Driving Down the Cost of Motoring

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Fuel prices are continuing to soar to record levels, with the average price of petrol and diesel over £1.34 a litre. And if that’s not shocking enough, it is affecting household budgets by several hundred pounds per year.

Figures have shown since 2011 that these rises are affecting household budgets by as much as £38 per month*.

The price of fuel could have serious repercussions for many people’s mobility. Lower income drivers, volunteer workers, young people and those living in rural locations are just some of the most vulnerable that are finding it increasingly difficult to stay on the road.

But there are steps motorists can take to ensure their petrol goes further, from considering fuel consumption when purchasing a car, to making simple changes to the way they use and drive their car.

Jon Seaman, manager of The Car People Sheffield, says: “People’s car buying habits have changed dramatically since the recession started. Now our fastest selling and most desirable cars are the superminis - smaller cars with smaller engines - simply because of fuel efficiency rates.”

Alongside advising customers on the most fuel-efficient vehicle to suit their lifestyles, the staff at The Car People are increasingly being asked by customers what they can do to make their fuel work harder. Here are some top tips from the hassle free motoring experts at The Car People:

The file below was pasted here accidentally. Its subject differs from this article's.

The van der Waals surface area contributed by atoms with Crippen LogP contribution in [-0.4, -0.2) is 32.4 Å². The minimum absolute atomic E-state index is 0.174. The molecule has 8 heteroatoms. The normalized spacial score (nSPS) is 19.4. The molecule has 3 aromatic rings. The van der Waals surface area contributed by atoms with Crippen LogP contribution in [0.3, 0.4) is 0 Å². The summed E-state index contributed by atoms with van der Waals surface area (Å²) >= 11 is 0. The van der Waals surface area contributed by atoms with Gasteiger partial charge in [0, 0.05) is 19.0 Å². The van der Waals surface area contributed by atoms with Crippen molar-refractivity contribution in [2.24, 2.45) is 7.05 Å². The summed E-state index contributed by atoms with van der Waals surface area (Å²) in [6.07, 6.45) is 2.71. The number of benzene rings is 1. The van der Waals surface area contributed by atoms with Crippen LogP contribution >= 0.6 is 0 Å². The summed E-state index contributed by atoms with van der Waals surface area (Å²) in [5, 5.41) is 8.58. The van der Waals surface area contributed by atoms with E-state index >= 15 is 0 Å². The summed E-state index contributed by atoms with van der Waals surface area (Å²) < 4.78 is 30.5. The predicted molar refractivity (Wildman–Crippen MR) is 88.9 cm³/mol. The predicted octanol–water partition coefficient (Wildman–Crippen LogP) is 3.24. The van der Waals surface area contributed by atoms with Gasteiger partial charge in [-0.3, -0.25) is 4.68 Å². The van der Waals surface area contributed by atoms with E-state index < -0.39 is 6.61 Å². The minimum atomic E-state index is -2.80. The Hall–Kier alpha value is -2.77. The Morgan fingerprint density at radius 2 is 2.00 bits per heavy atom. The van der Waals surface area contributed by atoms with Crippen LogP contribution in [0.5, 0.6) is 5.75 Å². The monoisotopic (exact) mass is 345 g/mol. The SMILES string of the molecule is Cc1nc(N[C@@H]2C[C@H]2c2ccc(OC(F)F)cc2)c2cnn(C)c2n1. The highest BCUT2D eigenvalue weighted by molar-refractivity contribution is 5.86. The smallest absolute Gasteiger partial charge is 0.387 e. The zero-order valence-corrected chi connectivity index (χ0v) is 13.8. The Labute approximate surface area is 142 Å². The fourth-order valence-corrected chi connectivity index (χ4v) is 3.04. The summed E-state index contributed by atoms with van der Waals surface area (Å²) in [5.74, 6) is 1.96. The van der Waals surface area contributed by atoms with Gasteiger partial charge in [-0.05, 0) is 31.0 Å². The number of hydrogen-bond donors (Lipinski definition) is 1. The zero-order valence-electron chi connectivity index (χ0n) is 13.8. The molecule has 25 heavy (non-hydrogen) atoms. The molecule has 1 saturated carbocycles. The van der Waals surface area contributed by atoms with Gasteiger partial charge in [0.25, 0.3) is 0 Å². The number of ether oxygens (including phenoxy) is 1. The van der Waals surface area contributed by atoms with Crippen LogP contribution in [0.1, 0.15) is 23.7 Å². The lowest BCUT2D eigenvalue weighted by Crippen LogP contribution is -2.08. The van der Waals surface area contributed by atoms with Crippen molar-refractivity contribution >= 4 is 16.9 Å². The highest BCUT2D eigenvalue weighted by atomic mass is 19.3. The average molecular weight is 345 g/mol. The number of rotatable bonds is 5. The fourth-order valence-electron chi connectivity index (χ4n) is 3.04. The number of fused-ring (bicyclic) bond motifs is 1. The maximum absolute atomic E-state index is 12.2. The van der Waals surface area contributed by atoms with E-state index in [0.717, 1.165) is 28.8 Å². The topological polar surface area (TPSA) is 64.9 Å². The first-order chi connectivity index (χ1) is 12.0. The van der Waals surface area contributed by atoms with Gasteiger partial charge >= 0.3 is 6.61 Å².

1.    Remove unnecessary weight from the vehicle, such as bags, pushchairs, equipment and tools you’re not using.
2.    Check your tyre pressures regularly – most petrol stations have air and simple guides to ensure your tyres are the right pressure.
3.    Only using air conditioning when really needed, as this uses extra fuel. In fact, so do gadgets and gizmos, so think twice before you crank up your SatNav, phone charger or even the stereo – do you really need it?
4.    While driving, try lowering your speed and staying in the lowest gear possible, on average, you should change gear when your rev counter hits 2,500 on petrol cars, 2,000 on diesel – try doing just this for one week, and you will genuinely see a difference.
5.    Sudden breaking and acceleration both impact on the amount of petrol you’re using.
6.    If you’re going to be stuck in traffic for a while, switch off your engine.
7.    Reduce your car usage. Sounds obvious, but we are all guilty of jumping in the car when, really, the journey could be made on foot.
8.    Choose a greener car.

Jon comments: “The majority of our customers now want to know about fuel consumptions, CO2 emissions and MPG when buying a car - this is why we list all this information on our forecourt cars. People can also input what they would like in terms of efficiency and ideal insurance brackets on our website to ensure that they are getting the right car.”

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Rachel Stephens
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